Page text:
Murdo doing battle with Malcolm's Arete
Back in the mists of time my old headmaster, Mr Kirkup, would often end his rousing motivational assemblies with the mantra “remember, it’s cool to be keen”. You had to respect his hopeful attempts to get us to knuckle down and work hard, but the truth remained that being a geek wasn’t going to get the cool kids to like you. No matter how many times you solved for x in Maths or Sylvia Plath poems you dissected in English or one-drop end-point titrations you achieved in Chemistry, if you didn’t wear the right clothes or have the right hair style or listen to the right music the immovable tide of peer pressure would label you uncool. No questions asked.
Nowadays things are a bit different and Mr Kirkup has been proven right. It really is cool to be keen. In the world I inhabit, keenness means you’ll train more, run faster, pull harder. You’ll be willing to get out of bed at 2 in the morning to be first on the route or to bag a second route that day. You’ll want to raise your game and try to overcome harder, longer, bigger hurdles. You’ll be willing to gamble.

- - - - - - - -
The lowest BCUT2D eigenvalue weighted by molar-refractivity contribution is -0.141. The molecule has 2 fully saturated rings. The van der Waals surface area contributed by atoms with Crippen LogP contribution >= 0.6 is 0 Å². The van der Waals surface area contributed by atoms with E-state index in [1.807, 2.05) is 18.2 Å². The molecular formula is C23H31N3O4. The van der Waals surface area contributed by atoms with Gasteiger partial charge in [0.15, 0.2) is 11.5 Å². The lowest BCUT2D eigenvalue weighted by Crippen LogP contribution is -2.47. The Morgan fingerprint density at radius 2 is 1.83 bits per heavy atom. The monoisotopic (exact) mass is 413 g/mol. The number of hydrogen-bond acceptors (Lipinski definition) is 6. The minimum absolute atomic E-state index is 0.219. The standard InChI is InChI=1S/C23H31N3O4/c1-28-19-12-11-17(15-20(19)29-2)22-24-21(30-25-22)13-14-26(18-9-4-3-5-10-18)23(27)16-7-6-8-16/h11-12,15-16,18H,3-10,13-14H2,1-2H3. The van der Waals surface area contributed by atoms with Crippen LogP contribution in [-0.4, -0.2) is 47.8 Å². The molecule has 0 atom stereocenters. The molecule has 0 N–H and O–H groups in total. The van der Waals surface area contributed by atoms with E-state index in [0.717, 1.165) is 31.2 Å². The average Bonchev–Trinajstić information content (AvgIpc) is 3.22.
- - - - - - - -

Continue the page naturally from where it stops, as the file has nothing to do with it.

With the headmaster’s advice echoing round my head Richie and I drove from the sunshine of Inverness into the dark maelstrom of the West yesterday morning. The further we went, the darker the sky became and inevitably the windscreen wipers morphed from an intermittent twitch into a hypnotic blur. The drive west with a bad forecast is a true test of the keen and the faithful, and many times our dedication was tried. Passing through Garve, we prayed for a wormhole to open and allow access to a sun drenched coast, but no, the mist swirled and the rain poured. Turning left at Braemore Junction, surely we had shown enough tenacity to be granted some blue sky, but no, more rain. Then finally, on reaching Gruinard Bay the Guardians of the North West took pity and made the rain stop long enough to walk to the crag in the dry. And what did we find?
Only that our respective projects were almost the only dry lines at the crag; our dedication had paid off. In obeisance we set to work, me on Warm Up, Richie on Black Sox; traversing to warm cold fingers then dogging up to put the clips in. Then, the moment of truth, the moment when all the thinking and preparing and training gets put aside and you have to show yourself for what you really are. Do you really have what it takes to climb this? Are you just kidding yourself? Now we’ll all see.
Richie on Black Sox (F7c+) a few weeks prior to his recent success. Photo: Ian Taylor
Richie is a happy bunny.